• Retain the EU Commission's proposal to allow consent to be expressed via certain technical software settings (and proposes that end-users be asked to consent to the settings upon installation or at the first usage of the software).
  • Limit the applicability of the confidentiality provisions relating to machine-to-machine communications to those communications that are "related to the end-user."
  • Expand the proposed exemption from the "cookies" provision for audience measurement from first-parties to include "a third party on behalf of the provider of the information society service; provided that the conditions laid down in the (processor contract provision, Art. 28 GDPR) are met".
  • Include a new provision allowing for the possibility of class actions for end-users who are natural persons to ensure consistency with the GDPR.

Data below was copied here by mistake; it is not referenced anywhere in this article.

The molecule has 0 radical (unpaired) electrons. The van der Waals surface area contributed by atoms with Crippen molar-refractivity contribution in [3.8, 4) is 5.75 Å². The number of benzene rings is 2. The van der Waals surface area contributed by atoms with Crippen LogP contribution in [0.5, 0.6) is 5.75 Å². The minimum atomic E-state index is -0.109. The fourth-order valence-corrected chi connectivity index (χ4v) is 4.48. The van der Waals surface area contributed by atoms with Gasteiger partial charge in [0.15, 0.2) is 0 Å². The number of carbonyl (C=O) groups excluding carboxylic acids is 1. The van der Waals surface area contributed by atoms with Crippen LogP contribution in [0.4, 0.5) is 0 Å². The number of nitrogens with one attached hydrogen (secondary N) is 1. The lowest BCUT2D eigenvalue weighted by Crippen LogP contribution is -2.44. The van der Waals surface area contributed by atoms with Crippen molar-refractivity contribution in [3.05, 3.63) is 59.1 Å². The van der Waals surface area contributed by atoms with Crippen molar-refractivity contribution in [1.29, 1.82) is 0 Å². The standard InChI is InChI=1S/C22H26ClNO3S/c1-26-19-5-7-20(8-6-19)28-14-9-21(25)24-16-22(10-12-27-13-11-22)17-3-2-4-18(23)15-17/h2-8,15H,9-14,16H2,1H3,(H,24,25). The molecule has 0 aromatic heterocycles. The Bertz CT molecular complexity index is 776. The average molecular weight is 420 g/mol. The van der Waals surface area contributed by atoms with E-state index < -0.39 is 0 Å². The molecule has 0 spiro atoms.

The EU Council presidency's draft sits alongside the amendments being debated in the European Parliament, which has a co-legislator role in the EU process. In June 2017, the EU Parliament published a Draft Report followed by more than 800 proposed amendments (in part 1, part 2 and part 3) to the ePR, tabled by the leading Civil Liberties, Justice and Home Affairs Committee. Similarly, in June 2017, the EU Parliament's Policy Department for Citizen's Rights and Constitutional Affairs published a commissioned study on the proposed ePR. The study concluded that there are four major, high-priority points that should be amended before finalization of the regulation. Of those four points, three relate to the "tracking" of online users, such as through cookies and similar technologies.